“I know what it’s implying, but I’ve always hated that kind of implication. Gochujang isn’t the ‘next’ anything to me, you know?” said Eric Kim, a food writer for The New York Times. “It is and has always been gochujang. I never like to say a pantry ingredient is ‘trending’ or ‘mainstream,’ because that implies it is new. But new to whom? Gochujang is one of the oldest foodstuffs, beloved by millions of people for centuries.”
Other food experts found the term misleading, indicating that the paste was never meant to succeed the “mainstream” Sriracha.
“I think whoever came up with it didn’t understand gochujang,” Hooni Kim said, citing the matriarchal pattern of Korean cooking, which involved recipes’ passing down from wives and mothers-in-law. “Because if you ask any Korean mother, they’ll tell you right away gochujang is not a condiment. It’s not ketchup or mayonnaise. It’s one of the key Korean flavor profiles that you cook many dishes with. It’s an ingredient that needs skill and a purpose to cook with.”
Ku said Shake Shack was just one of the latest white-owned conglomerates to piggyback on an ethnic food trend.
In 2012, TGI Friday’s, now owned by Ray Blanchette, advertised a “Korean Steak Taco” following the huge success of Roy Choi’s Kogi BBQ, which included ingredients like gochujang in its spicy pork tacos and prompted the Korean taco truck phenomenon.
“There was nothing Korean about it,” Ku said, referring to the steak taco, which featured corn tortillas, iron steak, ginger-lime slaw, cucumbers, fresh cilantro and Sriracha. “At least Shake Shack uses some uniquely Korean ingredient, gochujang. The fact that it took Shake Shack 10 years after TGI Friday’s failed attempt to market Korean tacos maybe points to them being really behind. I agree with the criticism. It is a lazy interpretation, catch-all term and shortcut marketing fad.”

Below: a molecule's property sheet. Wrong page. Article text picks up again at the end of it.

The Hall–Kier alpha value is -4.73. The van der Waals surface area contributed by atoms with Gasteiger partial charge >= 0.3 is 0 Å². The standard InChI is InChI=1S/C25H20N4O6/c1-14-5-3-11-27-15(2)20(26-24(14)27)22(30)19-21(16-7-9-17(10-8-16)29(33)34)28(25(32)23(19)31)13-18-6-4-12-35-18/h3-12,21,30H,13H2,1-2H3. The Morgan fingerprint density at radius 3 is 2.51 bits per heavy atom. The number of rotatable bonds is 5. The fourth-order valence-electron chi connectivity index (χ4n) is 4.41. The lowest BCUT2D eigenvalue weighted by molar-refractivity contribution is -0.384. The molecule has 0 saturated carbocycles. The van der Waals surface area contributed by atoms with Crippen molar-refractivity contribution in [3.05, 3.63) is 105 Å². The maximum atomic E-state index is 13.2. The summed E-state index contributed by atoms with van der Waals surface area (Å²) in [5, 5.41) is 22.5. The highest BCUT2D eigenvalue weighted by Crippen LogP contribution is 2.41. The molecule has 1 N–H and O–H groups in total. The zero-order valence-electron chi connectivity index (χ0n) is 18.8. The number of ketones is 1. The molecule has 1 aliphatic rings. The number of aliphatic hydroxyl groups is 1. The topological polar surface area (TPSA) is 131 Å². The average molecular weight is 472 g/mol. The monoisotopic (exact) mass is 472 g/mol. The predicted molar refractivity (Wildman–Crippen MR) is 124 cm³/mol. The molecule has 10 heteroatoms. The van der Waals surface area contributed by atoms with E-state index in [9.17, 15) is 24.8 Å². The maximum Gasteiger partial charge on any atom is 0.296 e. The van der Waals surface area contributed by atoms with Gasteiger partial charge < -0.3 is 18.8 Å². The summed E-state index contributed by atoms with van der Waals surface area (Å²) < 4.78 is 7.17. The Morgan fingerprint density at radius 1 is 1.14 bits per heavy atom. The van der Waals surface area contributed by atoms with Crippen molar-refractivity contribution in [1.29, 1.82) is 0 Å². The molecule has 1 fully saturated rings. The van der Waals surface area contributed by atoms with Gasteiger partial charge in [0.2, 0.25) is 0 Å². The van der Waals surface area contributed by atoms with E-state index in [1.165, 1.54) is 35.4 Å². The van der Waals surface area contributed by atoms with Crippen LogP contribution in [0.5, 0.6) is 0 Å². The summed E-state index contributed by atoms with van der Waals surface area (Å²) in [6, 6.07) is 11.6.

Despite the media and corporate hype for gochujang, Hooni Kim said the paste is simply “as popular as a Korean restaurant.”
“It’s a very cosmopolitan trend, where particular types of food or ingredient that is considered somewhat foreign or exotic has picked up some notice,” Ku said.
Some say the chili paste going mainstream is a good thing
Park says Shake Shack’s attempt shouldn’t be expected to be authentic and is part of a process. “While most will have the opinion that the taste is far from the original Korean yangnyeom chicken or gangjeong chicken, which boasts a similar gochujang-based sweet sauce, I think [Shake Shack’s attempt] is a commendable try. These kinds of attempts continue the cycle of inspiration and evolution of popular foods which are not rooted in national tradition.”
Hooni Kim, who withstood a period when Americans were ignorant of Korea as an independent nation — often confusing it with China and Japan — said he appreciated any representation of Korea as a country with its own food.
“It all comes down to execution. If they make it delicious so people like Korean fried chicken or gochujang, then I thank them,” he said.
Meanwhile, Ku, who considers the Shake Shack burger to be American, said that while white privilege regards whiteness or associations with European as “native,” all food in America is ethnic.
“In some sense, there’s a superficiality to Shake Shack suddenly saying we’re going to have a Korean-style menu,” Ku said. “But maybe that’s a good indication of a larger trend of America becoming more accepting to differences, which is a continual struggle. If gochujang can have some mainstream appeal in America, then America is truly a pluralistic, multicultural amazing cosmopolitan place.”